ALBUQUERQUE, N.M. — When Bill Gordon became University of New Mexico president in 1998, he was given a $190,000 salary, access to a university car and the option to live rent-free in the on-campus presidential house.
By the time David Schmidly was hired less than 10 years later, total compensation for the UNM president had more than tripled.
Schmidly, who took over in 2007, negotiated a $587,000 annual package with UNM, which included a $42,000 allowance for a personal car and a $45,000 payment toward his home in Placitas.
But several regents say the trend of ever-higher presidential packages is about to come to an end. As UNM prepares to hire its next president on Wednesday, officials say the salary offered will not exceed Schmidly’s and that some benefits – like a housing allowance – could be eliminated.
“In the last 10 (to) 15 years, those things have escalated, and a lot of them unreasonably. I believe that this next contract will be considerably less than Dr. Schmidly got,” Regent Jamie Koch said.
UNM’s longest-serving regents say the dramatic spike in presidential compensation, driven by new allowances for housing, cars and other nonsalary benefits, was necessary to keep up with the nationwide “market rate” for university presidents.
“The cost of hiring these individuals, I think, has escalated too much. I think it’s really what the market has said it should be, but I’m not agreeing with what the market says it should be,” said Koch, who approved Schmidly’s $587,000 contract and the $370,600 deal given to Schmidly’s predecessor, Louis Caldera, in 2003. Caldera was pushed out of office three years later with a contract buyout exceeding $700,000.
Adjusted for inflation, Gordon’s total pay in 1998 would have equaled about $242,000 in 2007, less than half of what UNM determined its president was worth when Schmidly was hired. Schmidly is stepping down at the end of this school year when his contract expires.
While presidential compensation at UNM increased nearly $400,000 in the nine-year period between 1998 and 2007, the 1990s saw dramatically slower growth. Compensation increased by $67,000 between Richard Peck’s start in 1990 and F. Chris Garcia’s reign in 2002 – about $10,000 more than the rate of inflation during that period.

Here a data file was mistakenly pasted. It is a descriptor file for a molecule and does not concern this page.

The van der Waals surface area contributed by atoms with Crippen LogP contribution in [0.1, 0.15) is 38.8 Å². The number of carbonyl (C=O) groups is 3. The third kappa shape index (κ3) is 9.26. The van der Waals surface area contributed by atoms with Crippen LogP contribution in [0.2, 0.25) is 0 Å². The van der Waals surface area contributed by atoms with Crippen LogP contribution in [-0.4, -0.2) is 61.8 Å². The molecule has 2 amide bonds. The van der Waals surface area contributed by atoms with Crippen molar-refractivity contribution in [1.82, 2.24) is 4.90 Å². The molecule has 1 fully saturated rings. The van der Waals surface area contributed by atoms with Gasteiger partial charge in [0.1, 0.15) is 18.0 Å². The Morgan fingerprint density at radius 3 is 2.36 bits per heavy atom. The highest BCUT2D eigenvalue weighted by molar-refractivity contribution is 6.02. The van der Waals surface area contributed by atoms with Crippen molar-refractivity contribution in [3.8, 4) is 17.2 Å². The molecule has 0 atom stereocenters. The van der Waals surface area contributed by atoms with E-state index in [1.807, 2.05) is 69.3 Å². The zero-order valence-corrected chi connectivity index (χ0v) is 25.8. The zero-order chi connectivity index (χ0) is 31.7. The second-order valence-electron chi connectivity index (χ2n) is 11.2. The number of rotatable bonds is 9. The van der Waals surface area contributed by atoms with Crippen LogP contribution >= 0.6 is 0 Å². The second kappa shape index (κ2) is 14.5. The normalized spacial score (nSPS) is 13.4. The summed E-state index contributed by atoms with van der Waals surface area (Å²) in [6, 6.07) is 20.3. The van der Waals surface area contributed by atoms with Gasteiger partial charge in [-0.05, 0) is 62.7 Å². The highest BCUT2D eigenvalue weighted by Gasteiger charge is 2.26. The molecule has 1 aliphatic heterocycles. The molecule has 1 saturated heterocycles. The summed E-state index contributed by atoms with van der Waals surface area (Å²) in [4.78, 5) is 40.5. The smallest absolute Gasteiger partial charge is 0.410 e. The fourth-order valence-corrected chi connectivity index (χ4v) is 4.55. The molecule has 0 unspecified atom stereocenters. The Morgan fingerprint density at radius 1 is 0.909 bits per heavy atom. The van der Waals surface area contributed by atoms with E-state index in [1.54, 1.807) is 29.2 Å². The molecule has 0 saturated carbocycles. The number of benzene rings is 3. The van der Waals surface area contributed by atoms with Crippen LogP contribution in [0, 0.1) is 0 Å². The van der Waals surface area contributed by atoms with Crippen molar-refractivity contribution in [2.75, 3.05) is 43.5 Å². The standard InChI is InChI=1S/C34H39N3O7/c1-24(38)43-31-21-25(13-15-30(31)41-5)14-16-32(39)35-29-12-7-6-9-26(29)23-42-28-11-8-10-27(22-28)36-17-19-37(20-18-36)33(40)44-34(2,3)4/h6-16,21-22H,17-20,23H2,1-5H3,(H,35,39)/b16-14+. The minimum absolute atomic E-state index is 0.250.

But after Garcia, UNM adopted a new approach to recruiting presidents. It started hiring third-party recruiters to identify the best candidates, with UNM paying those firms an amount equal to a percentage of the new president’s pay.
It was a search firm that led to Caldera’s selection in 2003, with compensation that was $152,000 more than his predecessor. The package was pumped up by several new benefits, including monthly allowances for Caldera to use his own car rather than one provided by UNM and to offset the cost of living in his own off-campus home. He also was eligible for a new $25,000 yearly performance bonus.
When Schmidly was recruited by a search firm four years later, the new perks remained in the contract but were all increased dramatically, according to university documents.
“I think what happened is the economy was booming and everything,” Koch said. “The university hasn’t lost control of it, but to attract the proper candidate, there’s a cost to it.”
The search firm earned a $195,500 fee for recruiting Schmidly.
Regent President Jack Fortner, who has been on the board since 1999, said he doesn’t believe search firms have played a role in the dramatic increase in UNM’s presidential pay.
“Looking back, I think you look at a combination of where’s the person coming from, what is he coming into. I just think you take a number of factors into account,” Fortner said.
Schmidly, for example, was a sitting president at Oklahoma State University when UNM recruited him. None of the presidential finalists this year is currently in a position higher than provost, often seen as the No. 2 job in university administration.
Alberto Pimentel, executive of UNM’s new presidential search firm, did not respond to requests for comment.
For this year’s search, regents agreed to pay Pimentel’s California-based search firm 30 percent of the next president’s first-year base salary. They budgeted $130,000 for that fee, a rate that would equate to a base salary of about $430,000, $60,000 more than Schmidly initially earned.
Regents, however, said that number was only an estimate, and the next president will not be paid more than Schmidly.
“I would hope that our next president’s total package would be less, and I don’t know if it will be $100,000 per year less, but it’s going to be significantly less under the circumstances,” Fortner said. “The (national) economy is different, the state of New Mexico economy is different. University appropriations are different. I just think that’s something the regents and a new president, whoever it is, have to take into account.”
To trim back total compensation, regents say they likely will start by axing a housing allowance and requiring the next president to live in the university-owned home, saving UNM the $44,000 a year it pays Schmidly for his off-campus home.
“The situation in regards to (Schmidly’s) housing stuff, I do believe it was too much. I think this next contract, I am hoping, will require the individual to live on campus, so that would (remove) the housing allowance,” Koch said.
Fortner agreed, saying the president should have a better connection to campus by living there, a move that also will start to prune the total compensation package.
“I think the housing allowances need to be a thing of the past,” he said.
— This article appeared on page A1 of the Albuquerque Journal